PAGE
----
By Isabel Ringrose
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Silent Walk for Grenfell demands justice on five-year anniversary

Marchers were angry that there has been no justice for survivors and families five years after the Grenfell fire
Issue 2809
A crowd shot of people marching for Grenfell, they carry placards and wear green clothing

The march demands justice for Grenfell (Picture: Guy Smallman)

On the fifth anniversary of the Grenfell fire, around 4,000 people joined a Silent Walk to remember the 72 dead and demand justice. The march on Tuesday—now held on every 14 June and 14 December to mark the fire—met at the base of the tower in west London. 

For the first time, the borders surrounding it were opened to allow mourners to stand in the grounds. After the march around Ladbroke Grove, Grenfell United—the bereaved and survivor’s group—held speeches. They focussed on the 18 children who were killed, and the strength of the children growing up in the traumatic aftermath.

Towards the end of the march, some broke out into chants of “Justice for Grenfell”. And the walk included an emotional guard of honour of firefighters, organised by the FBU union, who were met with loud applause.

FBU general secretary Matt Wrack told Socialist Worker that the fire has had “a huge emotional impact” on firefighters. “Politically, there has been a very clear attempt of divide and rule. I think it’s from the heart of government.”

“We’re clear that ultimately the responsibility for this lies with the government and politicians. We had some sharp exchanges with the inquiry—it’s back to front. They should have looked at causation before what happened on the night.”

Wrack said he has “been frustrated with the way the press has almost entirely ignored what’s been exposed in Phase Two” of the inquiry. 

Wrack said, “Our members who gave evidence were notable for how frank and honest they were compared with people from corporate backgrounds. Especially those who didn’t want to turn up, demanded immunity, dodged questions, evaded things or lost their notebooks—that’s a staggering contrast.”

People held placards that read, “Tories have blood on their hands—justice for Grenfell,” and Grenfell United signs with evidence from the inquiry. One placard said, “Grenfell and Rwanda, same struggle versus institutional racism.” 

Local people also lined the streets to join the anniversary. Rapper Lowkey told the crowd in a spoken word piece after the march, “This government had five years to make amends. They depicted us as simpletons and criminals, hundreds of thousands of people in houses just not liveable. And the companies still remain invisible, are they invincible?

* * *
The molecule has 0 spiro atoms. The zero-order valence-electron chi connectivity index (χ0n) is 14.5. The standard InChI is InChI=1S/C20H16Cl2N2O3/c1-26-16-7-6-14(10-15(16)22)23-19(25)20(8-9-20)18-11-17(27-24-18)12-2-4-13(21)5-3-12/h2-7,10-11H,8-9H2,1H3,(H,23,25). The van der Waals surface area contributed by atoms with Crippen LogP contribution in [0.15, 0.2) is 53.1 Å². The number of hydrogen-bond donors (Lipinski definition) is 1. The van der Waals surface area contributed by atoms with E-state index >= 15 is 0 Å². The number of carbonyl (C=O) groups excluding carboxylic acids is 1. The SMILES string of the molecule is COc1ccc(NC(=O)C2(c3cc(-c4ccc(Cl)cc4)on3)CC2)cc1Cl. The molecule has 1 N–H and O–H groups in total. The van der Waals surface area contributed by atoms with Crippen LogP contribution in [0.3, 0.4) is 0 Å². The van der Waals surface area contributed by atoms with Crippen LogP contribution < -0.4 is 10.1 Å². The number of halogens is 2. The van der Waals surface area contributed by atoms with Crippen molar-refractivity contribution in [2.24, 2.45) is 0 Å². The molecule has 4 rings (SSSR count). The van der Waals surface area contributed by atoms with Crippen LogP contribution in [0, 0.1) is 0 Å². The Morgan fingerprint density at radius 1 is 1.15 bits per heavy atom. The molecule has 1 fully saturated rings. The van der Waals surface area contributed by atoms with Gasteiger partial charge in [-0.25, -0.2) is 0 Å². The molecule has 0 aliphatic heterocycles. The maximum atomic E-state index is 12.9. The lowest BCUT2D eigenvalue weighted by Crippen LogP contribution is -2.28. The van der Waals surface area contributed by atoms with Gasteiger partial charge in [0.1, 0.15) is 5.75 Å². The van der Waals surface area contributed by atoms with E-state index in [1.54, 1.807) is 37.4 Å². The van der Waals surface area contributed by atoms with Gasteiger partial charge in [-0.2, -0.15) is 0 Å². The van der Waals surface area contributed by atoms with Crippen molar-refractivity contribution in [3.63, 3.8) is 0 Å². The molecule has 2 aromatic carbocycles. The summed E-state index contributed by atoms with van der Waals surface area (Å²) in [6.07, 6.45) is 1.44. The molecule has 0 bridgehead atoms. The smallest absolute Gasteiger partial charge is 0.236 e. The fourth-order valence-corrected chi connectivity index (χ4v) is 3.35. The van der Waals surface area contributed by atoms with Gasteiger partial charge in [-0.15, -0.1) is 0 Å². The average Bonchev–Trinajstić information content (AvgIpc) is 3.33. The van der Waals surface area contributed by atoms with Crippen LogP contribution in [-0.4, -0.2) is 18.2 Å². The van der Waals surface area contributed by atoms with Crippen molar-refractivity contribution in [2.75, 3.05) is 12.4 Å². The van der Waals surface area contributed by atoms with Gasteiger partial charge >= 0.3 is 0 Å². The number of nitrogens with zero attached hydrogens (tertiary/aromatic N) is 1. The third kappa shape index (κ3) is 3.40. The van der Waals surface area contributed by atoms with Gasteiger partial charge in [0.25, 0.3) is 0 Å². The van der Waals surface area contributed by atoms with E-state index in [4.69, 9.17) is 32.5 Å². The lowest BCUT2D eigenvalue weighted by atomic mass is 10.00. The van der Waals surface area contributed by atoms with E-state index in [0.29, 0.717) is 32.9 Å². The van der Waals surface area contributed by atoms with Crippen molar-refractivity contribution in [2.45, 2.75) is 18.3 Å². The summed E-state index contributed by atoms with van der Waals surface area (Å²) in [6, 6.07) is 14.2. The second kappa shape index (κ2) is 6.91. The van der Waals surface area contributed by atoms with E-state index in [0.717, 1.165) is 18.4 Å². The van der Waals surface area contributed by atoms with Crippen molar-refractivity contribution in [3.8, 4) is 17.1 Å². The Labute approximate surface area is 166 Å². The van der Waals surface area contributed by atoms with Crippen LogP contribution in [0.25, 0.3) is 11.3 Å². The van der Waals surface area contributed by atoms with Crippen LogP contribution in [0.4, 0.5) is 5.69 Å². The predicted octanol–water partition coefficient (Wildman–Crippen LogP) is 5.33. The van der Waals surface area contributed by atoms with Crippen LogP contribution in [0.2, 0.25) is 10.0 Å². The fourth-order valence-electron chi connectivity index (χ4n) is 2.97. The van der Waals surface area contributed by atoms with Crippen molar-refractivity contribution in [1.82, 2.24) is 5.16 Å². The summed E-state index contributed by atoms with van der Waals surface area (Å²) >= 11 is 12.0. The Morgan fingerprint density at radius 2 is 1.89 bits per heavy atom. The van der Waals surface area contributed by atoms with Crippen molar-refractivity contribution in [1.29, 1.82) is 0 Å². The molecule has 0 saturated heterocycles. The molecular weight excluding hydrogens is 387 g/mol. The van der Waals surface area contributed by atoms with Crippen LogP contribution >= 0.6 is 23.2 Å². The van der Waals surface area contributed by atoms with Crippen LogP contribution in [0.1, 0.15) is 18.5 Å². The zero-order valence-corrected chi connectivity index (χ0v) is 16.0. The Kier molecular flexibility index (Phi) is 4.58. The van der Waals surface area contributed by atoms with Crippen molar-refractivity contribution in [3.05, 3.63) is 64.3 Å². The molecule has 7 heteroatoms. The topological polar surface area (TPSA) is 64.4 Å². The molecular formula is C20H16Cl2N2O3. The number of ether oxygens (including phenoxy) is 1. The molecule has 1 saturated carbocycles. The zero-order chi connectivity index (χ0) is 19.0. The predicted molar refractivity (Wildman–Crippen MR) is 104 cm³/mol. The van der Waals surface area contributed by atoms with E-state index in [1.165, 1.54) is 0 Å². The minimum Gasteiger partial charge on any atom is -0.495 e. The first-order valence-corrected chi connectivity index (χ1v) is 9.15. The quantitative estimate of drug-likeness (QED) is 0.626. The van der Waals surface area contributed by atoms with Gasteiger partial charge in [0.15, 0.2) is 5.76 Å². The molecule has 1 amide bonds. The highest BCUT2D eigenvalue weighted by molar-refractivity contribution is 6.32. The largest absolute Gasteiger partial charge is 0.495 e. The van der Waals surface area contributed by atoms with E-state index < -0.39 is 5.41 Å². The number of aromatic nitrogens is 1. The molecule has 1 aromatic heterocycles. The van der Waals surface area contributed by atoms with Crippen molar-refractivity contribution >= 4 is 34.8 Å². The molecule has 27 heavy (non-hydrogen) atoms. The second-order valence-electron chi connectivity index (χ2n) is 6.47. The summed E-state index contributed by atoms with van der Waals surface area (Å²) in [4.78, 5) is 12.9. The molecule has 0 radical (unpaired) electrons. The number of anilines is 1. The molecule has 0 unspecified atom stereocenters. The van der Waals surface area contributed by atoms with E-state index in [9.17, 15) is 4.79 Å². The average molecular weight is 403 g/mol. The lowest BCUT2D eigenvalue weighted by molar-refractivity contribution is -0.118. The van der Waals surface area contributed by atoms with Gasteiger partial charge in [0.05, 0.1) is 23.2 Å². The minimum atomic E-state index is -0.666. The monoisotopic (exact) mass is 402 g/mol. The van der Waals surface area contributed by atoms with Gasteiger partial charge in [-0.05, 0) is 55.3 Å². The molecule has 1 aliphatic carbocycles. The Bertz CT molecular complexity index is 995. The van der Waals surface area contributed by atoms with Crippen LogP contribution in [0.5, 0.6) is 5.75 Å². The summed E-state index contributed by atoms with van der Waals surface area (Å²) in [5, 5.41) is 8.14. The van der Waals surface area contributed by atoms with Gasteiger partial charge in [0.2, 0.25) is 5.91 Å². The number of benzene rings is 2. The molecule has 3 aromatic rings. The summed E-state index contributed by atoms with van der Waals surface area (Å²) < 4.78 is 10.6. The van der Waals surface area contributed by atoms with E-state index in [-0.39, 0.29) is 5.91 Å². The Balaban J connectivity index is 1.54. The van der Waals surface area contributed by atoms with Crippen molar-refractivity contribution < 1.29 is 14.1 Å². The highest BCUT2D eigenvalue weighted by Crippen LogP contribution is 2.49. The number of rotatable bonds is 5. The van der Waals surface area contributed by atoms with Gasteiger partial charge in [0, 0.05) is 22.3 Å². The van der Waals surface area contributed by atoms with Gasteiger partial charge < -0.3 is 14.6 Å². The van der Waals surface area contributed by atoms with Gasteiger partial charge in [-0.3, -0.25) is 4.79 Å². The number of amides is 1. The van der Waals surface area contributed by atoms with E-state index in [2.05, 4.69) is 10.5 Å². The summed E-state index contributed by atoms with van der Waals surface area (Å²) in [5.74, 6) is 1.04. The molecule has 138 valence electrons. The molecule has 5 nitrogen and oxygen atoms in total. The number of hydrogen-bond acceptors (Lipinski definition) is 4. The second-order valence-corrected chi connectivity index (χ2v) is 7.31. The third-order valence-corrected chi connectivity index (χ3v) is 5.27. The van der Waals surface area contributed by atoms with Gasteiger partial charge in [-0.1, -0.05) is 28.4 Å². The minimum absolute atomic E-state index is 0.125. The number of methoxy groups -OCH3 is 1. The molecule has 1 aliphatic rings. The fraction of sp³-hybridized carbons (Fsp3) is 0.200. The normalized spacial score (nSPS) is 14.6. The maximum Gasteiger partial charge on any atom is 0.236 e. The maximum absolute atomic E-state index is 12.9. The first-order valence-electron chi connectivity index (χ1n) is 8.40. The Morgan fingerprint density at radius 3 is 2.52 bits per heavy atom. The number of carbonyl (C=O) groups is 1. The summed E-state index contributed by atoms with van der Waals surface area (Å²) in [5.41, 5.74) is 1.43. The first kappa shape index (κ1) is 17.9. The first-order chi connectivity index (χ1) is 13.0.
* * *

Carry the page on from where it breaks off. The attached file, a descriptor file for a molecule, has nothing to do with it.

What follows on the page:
“Where deregulation meets regeneration, that’s a nail in the coffin for three generations. You can tell Boris Johnson he’s a pitiful pretender—72 is a figure that Eric Pickles should remember.

“They want us fighting each other so we don’t focus on them, the corporation has no body to punish and no soul to condemn. There’s something unnatural when 18 children die, helicopter hovering but it’s their screams that fill the sky. 

“Can the system give us justice or does it lack the will to try? It’s five years and not one executive is inside. This is a message to the government and I bet it gets through—you arrest them or we arrest you.”

Karim, deputy chair of Grenfell United said, “I can’t help but think about the kids that we lost. They will never fulfil their destinies or dreams, and we’re no closer to justice than we were in the early days.

“What have we learnt? That the government does not care about you or us. They never cared and never will. What happened here wasn’t a freak accident, it was an easily preventable thing that they allowed to happen. The issues that have arisen from Grenfell now affect all of us.”

Activists with banners from local Unison and CWU union branches, Stand Up to Racism and Homes for All also joined the march. Morag from Homes for All told Socialist Worker, “The Tories put profits before people’s safety. There were warnings by Grenfell tenants for years, especially from disabled residents. 

“Housing needs to be in the public sector. We need a mass campaign for houses to be requisitioned and empty homes to be filled. Homes for All is fighting for Grenfell because it is central to the ongoing fight for housing justice and safety.”

The fight for justice, as well as for safer homes for all working class people, has to be at the forefront of the battle against the Tories.

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